Crossbreeding is a complex practice — a science in and of itself. Breeding one species with a specific other one, in an attempt to find a perfect balance between the traits of both, takes years, decades even, when several generations of animals are thrown into the process.
Many of the animal breeds we're familiar with nowadays — dogs, cats, horses — are the results of centuries of breeding, generally with the goal of reaching a specific quality, like being easily domesticated, or physically powerful. But the breed in the video below was conceived for an entirely different purpose.
The Belgian Blue, as seen in the video below, is a cattle breed established in the early 20th century and is bred for a rather peculiar trait: muscular hypertrophy. This particular breed appears in white, blue, or black.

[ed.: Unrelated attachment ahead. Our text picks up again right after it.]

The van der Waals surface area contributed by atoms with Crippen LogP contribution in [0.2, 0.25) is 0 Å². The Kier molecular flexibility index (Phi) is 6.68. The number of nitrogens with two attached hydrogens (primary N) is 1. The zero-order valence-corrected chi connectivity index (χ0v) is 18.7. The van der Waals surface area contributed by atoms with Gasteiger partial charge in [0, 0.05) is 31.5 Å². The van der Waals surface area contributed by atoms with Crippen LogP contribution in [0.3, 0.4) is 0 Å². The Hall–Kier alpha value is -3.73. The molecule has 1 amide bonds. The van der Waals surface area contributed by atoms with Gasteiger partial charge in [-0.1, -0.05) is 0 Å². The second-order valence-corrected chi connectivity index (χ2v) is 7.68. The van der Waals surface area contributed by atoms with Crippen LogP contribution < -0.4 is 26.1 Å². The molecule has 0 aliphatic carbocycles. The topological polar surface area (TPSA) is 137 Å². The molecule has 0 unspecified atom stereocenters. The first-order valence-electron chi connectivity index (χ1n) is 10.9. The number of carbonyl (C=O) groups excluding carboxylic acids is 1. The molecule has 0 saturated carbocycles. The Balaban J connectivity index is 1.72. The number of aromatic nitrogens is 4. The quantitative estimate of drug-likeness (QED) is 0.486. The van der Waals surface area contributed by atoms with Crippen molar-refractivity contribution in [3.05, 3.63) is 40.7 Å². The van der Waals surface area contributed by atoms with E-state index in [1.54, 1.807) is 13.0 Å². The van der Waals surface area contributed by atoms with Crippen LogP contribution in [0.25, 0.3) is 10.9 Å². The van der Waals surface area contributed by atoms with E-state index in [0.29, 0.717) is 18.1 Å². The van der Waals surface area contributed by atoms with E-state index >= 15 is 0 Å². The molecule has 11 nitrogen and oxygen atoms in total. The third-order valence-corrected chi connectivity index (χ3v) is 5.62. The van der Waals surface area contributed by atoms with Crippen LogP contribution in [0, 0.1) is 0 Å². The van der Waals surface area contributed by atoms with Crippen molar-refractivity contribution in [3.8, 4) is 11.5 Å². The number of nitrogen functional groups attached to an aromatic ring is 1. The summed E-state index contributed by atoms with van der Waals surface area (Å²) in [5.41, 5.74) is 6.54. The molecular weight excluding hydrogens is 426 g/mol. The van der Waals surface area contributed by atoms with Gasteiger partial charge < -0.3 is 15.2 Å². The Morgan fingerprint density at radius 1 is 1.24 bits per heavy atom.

Also referred to as double muscling, according to the Australian Journal of Agricultural Research, muscular hypertrophy is mostly seen as a benefit for cattle breeders rather than a disability. Consequently, this allows the Belgian Bull to reach almost 3,000 pounds in weight and 5 feet tall.
The Belgian Blue is highly desirable for the quantity of meat it produces (up to 80% carcass yield), trumping all other beef breeds. This, in turn, allows it to net an attractive price on the market for breeders.
Despite its large threatening size, the Belgian Blue is known to have a very obedient temperament. Thanks to the muscle fibers from breeding, the meat is also very tender with high protein content.
Belgian Blue cattle are popular in Europe and Australia, and have recently been introduced to the United States, the Oklahoma State Division of Agricultural Sciences and Natural Resources reports. The USDA has deemed the Belgian Blue's meat as rather excellent, and "on line for the new standards."
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